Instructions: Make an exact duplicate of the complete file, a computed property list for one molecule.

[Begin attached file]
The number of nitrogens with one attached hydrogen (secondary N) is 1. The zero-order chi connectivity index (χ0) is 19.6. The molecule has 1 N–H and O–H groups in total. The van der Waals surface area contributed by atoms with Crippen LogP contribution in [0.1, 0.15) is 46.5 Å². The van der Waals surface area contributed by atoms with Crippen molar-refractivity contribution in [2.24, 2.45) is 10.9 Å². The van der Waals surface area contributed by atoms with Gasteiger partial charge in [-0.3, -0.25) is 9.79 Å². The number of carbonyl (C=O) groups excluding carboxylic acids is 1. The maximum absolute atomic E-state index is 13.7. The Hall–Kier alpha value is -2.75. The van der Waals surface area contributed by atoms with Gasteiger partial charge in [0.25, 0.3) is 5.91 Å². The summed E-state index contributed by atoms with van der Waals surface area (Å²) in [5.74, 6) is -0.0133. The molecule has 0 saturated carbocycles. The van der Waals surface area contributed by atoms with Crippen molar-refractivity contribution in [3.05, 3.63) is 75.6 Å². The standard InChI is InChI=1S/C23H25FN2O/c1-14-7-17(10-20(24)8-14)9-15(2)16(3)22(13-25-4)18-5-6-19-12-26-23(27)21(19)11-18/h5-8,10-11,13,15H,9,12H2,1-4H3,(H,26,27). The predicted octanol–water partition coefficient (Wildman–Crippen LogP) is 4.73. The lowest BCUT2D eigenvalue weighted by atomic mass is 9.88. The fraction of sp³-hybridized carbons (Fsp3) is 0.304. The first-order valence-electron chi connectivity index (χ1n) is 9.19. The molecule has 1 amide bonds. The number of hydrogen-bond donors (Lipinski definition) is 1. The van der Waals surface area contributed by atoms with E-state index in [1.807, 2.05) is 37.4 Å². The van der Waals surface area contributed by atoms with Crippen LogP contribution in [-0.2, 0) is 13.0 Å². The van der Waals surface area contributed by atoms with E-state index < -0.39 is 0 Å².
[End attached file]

The number of nitrogens with one attached hydrogen (secondary N) is 1. The zero-order chi connectivity index (χ0) is 19.6. The molecule has 1 N–H and O–H groups in total. The van der Waals surface area contributed by atoms with Crippen LogP contribution in [0.1, 0.15) is 46.5 Å². The van der Waals surface area contributed by atoms with Crippen molar-refractivity contribution in [2.24, 2.45) is 10.9 Å². The van der Waals surface area contributed by atoms with Gasteiger partial charge in [-0.3, -0.25) is 9.79 Å². The number of carbonyl (C=O) groups excluding carboxylic acids is 1. The maximum absolute atomic E-state index is 13.7. The Hall–Kier alpha value is -2.75. The van der Waals surface area contributed by atoms with Gasteiger partial charge in [0.25, 0.3) is 5.91 Å². The summed E-state index contributed by atoms with van der Waals surface area (Å²) in [5.74, 6) is -0.0133. The molecule has 0 saturated carbocycles. The van der Waals surface area contributed by atoms with Crippen molar-refractivity contribution in [3.05, 3.63) is 75.6 Å². The standard InChI is InChI=1S/C23H25FN2O/c1-14-7-17(10-20(24)8-14)9-15(2)16(3)22(13-25-4)18-5-6-19-12-26-23(27)21(19)11-18/h5-8,10-11,13,15H,9,12H2,1-4H3,(H,26,27). The predicted octanol–water partition coefficient (Wildman–Crippen LogP) is 4.73. The lowest BCUT2D eigenvalue weighted by atomic mass is 9.88. The fraction of sp³-hybridized carbons (Fsp3) is 0.304. The first-order valence-electron chi connectivity index (χ1n) is 9.19. The molecule has 1 amide bonds. The number of hydrogen-bond donors (Lipinski definition) is 1. The van der Waals surface area contributed by atoms with E-state index in [1.807, 2.05) is 37.4 Å². The van der Waals surface area contributed by atoms with Crippen LogP contribution in [-0.2, 0) is 13.0 Å². The van der Waals surface area contributed by atoms with E-state index < -0.39 is 0 Å².